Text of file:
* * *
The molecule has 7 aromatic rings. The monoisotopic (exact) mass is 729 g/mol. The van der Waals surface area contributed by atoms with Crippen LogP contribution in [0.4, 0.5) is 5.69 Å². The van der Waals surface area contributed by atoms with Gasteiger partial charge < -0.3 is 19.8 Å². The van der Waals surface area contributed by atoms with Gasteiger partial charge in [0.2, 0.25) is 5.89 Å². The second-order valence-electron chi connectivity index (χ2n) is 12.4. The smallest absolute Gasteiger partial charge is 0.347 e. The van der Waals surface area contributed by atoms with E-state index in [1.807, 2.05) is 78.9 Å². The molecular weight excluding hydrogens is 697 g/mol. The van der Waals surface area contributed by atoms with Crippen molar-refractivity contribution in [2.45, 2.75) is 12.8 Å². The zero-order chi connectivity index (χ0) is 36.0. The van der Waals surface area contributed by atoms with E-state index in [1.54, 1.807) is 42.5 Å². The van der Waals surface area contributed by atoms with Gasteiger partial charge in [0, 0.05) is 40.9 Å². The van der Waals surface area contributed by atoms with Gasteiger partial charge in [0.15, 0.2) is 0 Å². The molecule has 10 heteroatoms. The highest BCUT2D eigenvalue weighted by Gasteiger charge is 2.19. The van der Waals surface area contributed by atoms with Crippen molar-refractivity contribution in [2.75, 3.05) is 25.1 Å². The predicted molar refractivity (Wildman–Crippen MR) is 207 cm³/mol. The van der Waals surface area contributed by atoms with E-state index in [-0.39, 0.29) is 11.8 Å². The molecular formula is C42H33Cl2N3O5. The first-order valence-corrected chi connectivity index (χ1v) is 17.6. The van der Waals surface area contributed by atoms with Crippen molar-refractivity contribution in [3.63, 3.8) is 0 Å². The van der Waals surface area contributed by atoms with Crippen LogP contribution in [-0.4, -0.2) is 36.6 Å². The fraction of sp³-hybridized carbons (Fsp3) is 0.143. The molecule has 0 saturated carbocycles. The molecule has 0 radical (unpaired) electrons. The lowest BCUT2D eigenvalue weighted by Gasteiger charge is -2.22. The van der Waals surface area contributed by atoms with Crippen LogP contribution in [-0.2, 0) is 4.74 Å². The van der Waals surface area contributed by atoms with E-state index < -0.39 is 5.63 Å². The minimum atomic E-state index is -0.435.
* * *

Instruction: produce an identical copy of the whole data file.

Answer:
The molecule has 7 aromatic rings. The monoisotopic (exact) mass is 729 g/mol. The van der Waals surface area contributed by atoms with Crippen LogP contribution in [0.4, 0.5) is 5.69 Å². The van der Waals surface area contributed by atoms with Gasteiger partial charge < -0.3 is 19.8 Å². The van der Waals surface area contributed by atoms with Gasteiger partial charge in [0.2, 0.25) is 5.89 Å². The second-order valence-electron chi connectivity index (χ2n) is 12.4. The smallest absolute Gasteiger partial charge is 0.347 e. The van der Waals surface area contributed by atoms with E-state index in [1.807, 2.05) is 78.9 Å². The molecular weight excluding hydrogens is 697 g/mol. The van der Waals surface area contributed by atoms with Crippen molar-refractivity contribution in [2.45, 2.75) is 12.8 Å². The zero-order chi connectivity index (χ0) is 36.0. The van der Waals surface area contributed by atoms with E-state index in [1.54, 1.807) is 42.5 Å². The van der Waals surface area contributed by atoms with Gasteiger partial charge in [0, 0.05) is 40.9 Å². The van der Waals surface area contributed by atoms with Gasteiger partial charge in [0.15, 0.2) is 0 Å². The molecule has 10 heteroatoms. The highest BCUT2D eigenvalue weighted by Gasteiger charge is 2.19. The van der Waals surface area contributed by atoms with Crippen molar-refractivity contribution in [2.75, 3.05) is 25.1 Å². The predicted molar refractivity (Wildman–Crippen MR) is 207 cm³/mol. The van der Waals surface area contributed by atoms with E-state index in [-0.39, 0.29) is 11.8 Å². The molecular formula is C42H33Cl2N3O5. The first-order valence-corrected chi connectivity index (χ1v) is 17.6. The van der Waals surface area contributed by atoms with Crippen molar-refractivity contribution in [3.63, 3.8) is 0 Å². The van der Waals surface area contributed by atoms with Crippen LogP contribution in [-0.4, -0.2) is 36.6 Å². The fraction of sp³-hybridized carbons (Fsp3) is 0.143. The molecule has 0 saturated carbocycles. The molecule has 0 radical (unpaired) electrons. The lowest BCUT2D eigenvalue weighted by Gasteiger charge is -2.22. The van der Waals surface area contributed by atoms with Crippen LogP contribution in [-0.2, 0) is 4.74 Å². The van der Waals surface area contributed by atoms with E-state index < -0.39 is 5.63 Å². The minimum atomic E-state index is -0.435.